When me and JohnP set out to fly to Atlanta, GA and cover Formula D, our main goal was to give our readers a view of what goes on, seeing that Formula D hasn’t been to Texas since forever. In our travels, we meet some really cool people, and really cool cars all with the same passion. Some people are into Drag, some Drift, some AutoX, and some just like to look good, so variety is definitely out there. Enthusiasts nowadays have different weapons at their disposal, whether it be AWD Mitsu’s, FF Hondas or RWD GenCoupes, there’s plenty of cars to choose from.
But after a while, you start to see the same things no matter how cool it is. That WRX with the ZeroSports front bumper kinda starts looking the same as the other Subarus after some time. Call it being jaded, I don’t know.
So as me and JohnP scoped out the parked cars lined around the Road Atlanta track, we both pointed in awe at a green wagon parked off to the side by himself. I looked at the chrome GarageZero.com graphic on the side of the car and took note. Fast forward a few hours, and this old school wagon was now surrounded by a half dozen or so classic Japanese cars ranging from a Datsun 510 to a couple of 1st generation RX-7’s! Being a lover of old Japanese cars, this was something I have never seen and at a drift event, no less!
They were all obviously part of a crew, the GarageZero gang, with a common theme. We didn’t get a chance to speak with them that day, but on the next morning, our buddy Antonio from MotorMavens gave us a heads up that there would be a local drift event in Atlanta on the day that we were to fly back to Houston.
Of course we went to check this out. Low and behold the GarageZero guys were actually there to support some of their fellow drift compadres! Myself and JohnP seized the chance to speak with this unique group and find out more about them. Very cool cats. I contacted Kelly Bagwell, and she gave me the complete lowdown.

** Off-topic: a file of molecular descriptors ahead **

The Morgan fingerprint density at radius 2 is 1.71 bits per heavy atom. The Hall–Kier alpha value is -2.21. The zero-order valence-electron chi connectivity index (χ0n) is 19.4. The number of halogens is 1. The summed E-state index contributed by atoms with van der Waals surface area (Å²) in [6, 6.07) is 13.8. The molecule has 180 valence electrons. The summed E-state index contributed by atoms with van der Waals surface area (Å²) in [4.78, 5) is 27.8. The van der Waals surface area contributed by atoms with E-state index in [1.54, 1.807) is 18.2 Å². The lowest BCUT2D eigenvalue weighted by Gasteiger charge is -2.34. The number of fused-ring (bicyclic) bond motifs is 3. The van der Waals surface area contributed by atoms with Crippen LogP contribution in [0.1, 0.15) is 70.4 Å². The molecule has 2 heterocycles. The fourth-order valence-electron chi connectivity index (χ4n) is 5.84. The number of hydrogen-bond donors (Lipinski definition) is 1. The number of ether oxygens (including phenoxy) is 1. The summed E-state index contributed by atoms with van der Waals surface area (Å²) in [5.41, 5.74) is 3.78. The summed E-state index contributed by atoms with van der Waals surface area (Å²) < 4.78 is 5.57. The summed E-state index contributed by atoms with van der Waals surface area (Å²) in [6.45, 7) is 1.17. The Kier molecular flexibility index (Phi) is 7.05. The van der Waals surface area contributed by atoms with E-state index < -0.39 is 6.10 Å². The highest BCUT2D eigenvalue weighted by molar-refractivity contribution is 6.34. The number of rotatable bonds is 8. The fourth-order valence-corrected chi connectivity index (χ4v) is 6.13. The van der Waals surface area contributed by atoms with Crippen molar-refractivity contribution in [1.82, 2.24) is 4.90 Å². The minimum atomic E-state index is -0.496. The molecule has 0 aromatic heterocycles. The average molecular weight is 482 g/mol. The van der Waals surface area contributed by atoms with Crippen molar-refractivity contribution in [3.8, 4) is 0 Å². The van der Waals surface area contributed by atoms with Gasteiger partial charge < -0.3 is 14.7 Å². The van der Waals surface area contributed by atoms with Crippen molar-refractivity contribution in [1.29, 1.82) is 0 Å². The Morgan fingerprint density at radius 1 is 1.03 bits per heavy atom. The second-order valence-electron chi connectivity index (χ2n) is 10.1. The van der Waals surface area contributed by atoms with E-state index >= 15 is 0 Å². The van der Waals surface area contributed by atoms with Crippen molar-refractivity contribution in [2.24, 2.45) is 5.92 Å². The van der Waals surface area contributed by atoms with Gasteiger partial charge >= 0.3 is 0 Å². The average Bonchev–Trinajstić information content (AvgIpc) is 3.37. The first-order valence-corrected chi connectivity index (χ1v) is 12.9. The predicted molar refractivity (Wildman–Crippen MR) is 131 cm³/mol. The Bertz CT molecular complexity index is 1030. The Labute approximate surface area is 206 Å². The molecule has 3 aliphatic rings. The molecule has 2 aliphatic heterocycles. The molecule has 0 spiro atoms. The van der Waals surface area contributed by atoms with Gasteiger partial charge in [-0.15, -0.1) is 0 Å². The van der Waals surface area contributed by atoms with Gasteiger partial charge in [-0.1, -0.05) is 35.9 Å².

Words by Kelly Bagwell:
GarageZero has humble roots, having got its start in a Junkyard in extreme North Georgia, where Dave Wilson and John Lewis spent many all nighters building vintage Japanese street fighters. Dave’s well honed paint and body artistry combined with John’s mechanical genius set the stage for the start of what has become Atlanta’s premier Vintage Japanese performance shop. While Dave Wilson chose not to make the move to Atlanta with Garage Zero, John Lewis teamed up with Eddie “Puregroove” Untachantr, a local amateur Drifter, and took Garage Zero on a road trip that landed them in a 6000 square foot shop in Dunwoody, Ga, minutes away from downtown Atlanta.
When you pull into the lot of Garage Zero, you are reminded of their junkyard roots. The lot is stacked with future projects and donor cars in various stripped down stages of donation. There is a 1979 Toyota Corona Wagon, A Toyota Starlet, an 80’s Corona Mark II, a 1974 Datsun 620 truck, at least one representation of each rx7 generation, this collection alone is enough to get any Japanese gear head intrigued but not excited. It is when the roll up door comes open that the excitement begins. You immediately see Eddie’s AE86 Coupe that tears up the pavement at local Southeast Drift Competitions, A purple 70’s Toyota Celica alongside a Datsun 210 with its street ported 13B Rotary motor exposed. There is a first generation rx7, and a TE72 coupe. Your next breath is stopped by the 1969 Toyota Crown and the 1973 Datsun 240Z that grace the center of a line of customer and Garage Zero cars that end in the corner with a right hand drive Nissan Skyline R32 GTR!
Garage Zero, with its eclectic collection of powerful Japanese street fighters, and its open door policy to car lovers is a little taste of car heaven on earth and the shop of choice in Atlanta for bad ass swaps and competition conversions.
You know the shop is all business when you see the posted sign:
“Garage Zero is not responsible for death, dismemberment or jail time resulting from engine swaps”.